The end is the beginning
OK, there was that one break.
After rising through the Arkansas rock scene in the early '90s, Ho-Hum attracted the attention of Tom Lewis, a scout for John Prine's Oh Boy record label. Shortly after, Lewis wound up at Universal Records. He remembered Ho-Hum and offered them a contract.
The band recorded its national debut, "Local," at the famed Muscle Shoals studios in Alabama. At the production helm were no other than Clive Langer and Alan Winstanley (the Smiths, David Bowie, Bush). Universal helped the band tour the continent. The recipe for success could not have been seasoned any better.
"But it was a disaster," Lenny says. "I hate that record. I've never liked it."
The problem: Langer and Winstanley's production ideas ran contrary to what the Bryan brothers wanted. Under contract for the label, the Bryans had virtually no say in the matter. "Local" was not promoted and wound up in bargain bins by the end of '96.
That was not, however, the end of the story.
In fact, it was the beginning. The very things that made "Local" difficult to produce and promote remain the things that make Ho-Hum so unique. The frustration they experienced with Universal only strengthened their resolve. They continued making records at home in Arkansas, and their records increasingly sounded like Arkansas.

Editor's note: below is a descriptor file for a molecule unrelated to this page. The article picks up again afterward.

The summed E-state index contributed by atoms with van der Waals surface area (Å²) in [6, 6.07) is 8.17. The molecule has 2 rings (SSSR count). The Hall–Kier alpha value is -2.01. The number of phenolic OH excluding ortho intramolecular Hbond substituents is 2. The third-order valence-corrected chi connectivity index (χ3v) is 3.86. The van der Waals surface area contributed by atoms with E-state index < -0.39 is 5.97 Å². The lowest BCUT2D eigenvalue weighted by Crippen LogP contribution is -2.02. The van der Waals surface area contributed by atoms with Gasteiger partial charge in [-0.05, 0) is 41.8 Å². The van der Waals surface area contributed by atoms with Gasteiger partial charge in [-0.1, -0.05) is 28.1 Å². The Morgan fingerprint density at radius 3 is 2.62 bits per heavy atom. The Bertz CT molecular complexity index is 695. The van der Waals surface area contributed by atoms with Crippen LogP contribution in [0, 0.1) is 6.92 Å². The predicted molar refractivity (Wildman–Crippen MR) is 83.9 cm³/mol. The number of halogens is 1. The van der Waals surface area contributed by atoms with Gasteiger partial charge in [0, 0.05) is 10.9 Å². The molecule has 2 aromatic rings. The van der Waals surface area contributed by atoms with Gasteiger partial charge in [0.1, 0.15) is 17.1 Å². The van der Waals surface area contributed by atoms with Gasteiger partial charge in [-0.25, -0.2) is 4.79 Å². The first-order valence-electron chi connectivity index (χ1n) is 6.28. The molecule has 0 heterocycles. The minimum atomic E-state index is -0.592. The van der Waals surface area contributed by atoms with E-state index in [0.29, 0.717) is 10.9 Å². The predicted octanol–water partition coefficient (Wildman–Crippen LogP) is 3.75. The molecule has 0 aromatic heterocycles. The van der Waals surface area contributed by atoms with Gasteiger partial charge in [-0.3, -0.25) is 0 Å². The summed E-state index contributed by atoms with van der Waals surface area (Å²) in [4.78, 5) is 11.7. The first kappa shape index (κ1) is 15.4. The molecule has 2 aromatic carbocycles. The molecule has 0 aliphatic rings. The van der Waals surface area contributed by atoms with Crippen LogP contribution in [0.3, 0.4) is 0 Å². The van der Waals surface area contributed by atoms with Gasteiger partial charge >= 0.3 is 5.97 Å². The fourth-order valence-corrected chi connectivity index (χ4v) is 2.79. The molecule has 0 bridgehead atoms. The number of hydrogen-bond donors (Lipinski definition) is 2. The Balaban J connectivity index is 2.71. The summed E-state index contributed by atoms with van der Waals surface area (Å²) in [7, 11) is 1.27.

"That was really why 'Local' failed. It's because we wanted to sound like ourselves — like these guys from Bradley," Rod says. "Once we were done, they just wanted us out of the way so the producers could make it sound like New York."
"We could have made the jump to live somewhere else, you know?" Lenny ponders. "But I always admired a band like R.E.M. because they were from Georgia and they stayed there. You think of R.E.M., you think of Athens, Ga. You think of the Replacements, you think of Minneapolis. We wanted those terms: to be successful but stay here."
It's the same sentiment often expressed by the Flaming Lips, the now famous and respected rock trio that has insisted on basing its operations at home in Oklahoma City. Such stubbornness, usually over time, allows a distinct musical personality to form and grow. Eventually, after cultivating itself in relative isolation, the band sounds like the Next Big Thing.